Recently I confided to a friend that, given the givens, I was stepping up my extra-curricular economic education for my children, because I think they need to understand what we are really talking about when we complain about taxes and tyranny. I know they won’t get it at school. Unfortunately, Liberal Facism and the works of Adam Smith, Hayek, Friedman, and others are not really appropriate for preteens, who, on a good day, will read fiction instead of I-chatting or watching Hannah Montana. I did order copies of most of Ayn Rand’s works, for which I have probably too high hopes with the 13-year-old.
He sent me this poem. (More of a ‘pome.’) It is a useful way to make a point or two to the young. Anyway, I made mine read and discuss (‘Mom, you’re kidding. This is so dorky…’) before allowing them to do what they wanted. (Sledding, then Iron Man, for the millionth time.) I am perfectly certain that Corner readers can match or better this work.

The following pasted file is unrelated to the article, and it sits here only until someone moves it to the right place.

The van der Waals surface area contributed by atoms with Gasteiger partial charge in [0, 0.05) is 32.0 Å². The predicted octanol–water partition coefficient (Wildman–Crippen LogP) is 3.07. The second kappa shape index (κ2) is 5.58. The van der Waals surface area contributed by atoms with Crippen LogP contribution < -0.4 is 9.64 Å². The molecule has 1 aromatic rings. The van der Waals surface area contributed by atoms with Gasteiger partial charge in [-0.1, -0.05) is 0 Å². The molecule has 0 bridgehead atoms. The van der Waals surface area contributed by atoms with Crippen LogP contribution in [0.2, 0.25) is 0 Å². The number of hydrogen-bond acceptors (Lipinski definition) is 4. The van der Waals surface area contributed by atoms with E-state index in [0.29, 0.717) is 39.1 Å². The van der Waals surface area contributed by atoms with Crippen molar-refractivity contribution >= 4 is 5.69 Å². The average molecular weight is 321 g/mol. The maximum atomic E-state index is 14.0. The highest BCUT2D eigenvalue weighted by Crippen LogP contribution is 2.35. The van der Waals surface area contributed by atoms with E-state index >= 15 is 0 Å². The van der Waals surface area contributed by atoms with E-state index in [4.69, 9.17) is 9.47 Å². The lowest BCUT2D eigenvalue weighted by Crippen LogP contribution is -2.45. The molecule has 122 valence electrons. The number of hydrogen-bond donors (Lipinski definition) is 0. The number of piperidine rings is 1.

TOM SMITH AND HIS INCREDIBLE BREAD MACHINE by R.W. Grant This is a legend of success and plunder And a man, Tom Smith, Who squelched world hunger. Now Smith, an inventor, has specialized in toys. So, people were surprised When they found that he instead Of making toys, was BAKING BREAD! The way to make bread he'd conceived Cost less than people could believe. And not just make it! This device Could, in addition, wrap and slice! The price per loaf, one loaf or many: The miniscule sum of under a penny. Can you image what this meant? Can you comprehend the consequent? The first time yet the world well fed! And all because of Tom Smith's bread. A citation from the President For Smith's amazing bread. This and other honors too Were heaped upon his head. But isn't it a wondrous thing How quickly fame is flown? Smith the hero of today -- Tomorrow, scarcely known. Yes, the fickle years passed by: Smith was a millionaire, But Smith himself was now forgot -- Though bread was everywhere. People, asked from where it came, Would very seldom know. They would simply eat and ask, "Was not it always so?" However, Smith cared not a bit, For millions ate his bread, And "Everything is fine," thought he, "I am rich and they are fed!" Everything was fine, he thought? He reckoned not with fate. Note the sequence of events Starting on the date On which the business tax went up. Then, to a slight extent, The price on every loaf rose too: Up to one full cent! "What's going on? the public cried, "He's guilty of pure plunder. He has no right to get so rich On other people's hunger!" (A prize cartoon depicted Smith With fat and drooping jowls Snatching bread from hungry babes Indifferent to their howls!) Well, since the Public does come first, It could not be denied That in matters such as this, The Public must decide. So, antitrust now took a hand. Of course, it was appalled At what it found was going on. The "Bread trust," it was called. Now this was getting serious, So Smith felt that he must Have a friendly interview With the men in antitrust. So, hat in hand, he went to them. They'd surely been misled; No rule of law had he defied. But the their lawyer said: "The rule of law, in complex times, Has proved itself deficient. We much prefer the rule of men! It's vastly more efficient. Now, let me state the present rules," The lawyer then went on, "These very simple guidelines You can rely upon" You're gouging on you prices if You charge more than the rest. But it's unfair competition If you think you can charge less. "A second point that we would make To help avoid confusion: Don't try to charge the same amount: That would be collusion! You must compete. But not too much For if you do, you see, Then the market would be yours And that's monopoly!" Price too high? Or price too low? Now, which charge did they make? Well, they weren't loath to charging both With Public Good at stake! In fact, they went one better They charged "monopoly!" No muss, no fuss, oh woe is us, Egad, they charged all three! "Five years in jail," then the judge then said "You're lucky it's not worse. Robber Barons must be taught Society Comes First! Now, bread is baked by government. And as might be expected, Everything is well controlled: The public well protected. True, loaves cost a dollar each. But our leaders do their best. The selling price is half a cent. (Taxes pay the rest!)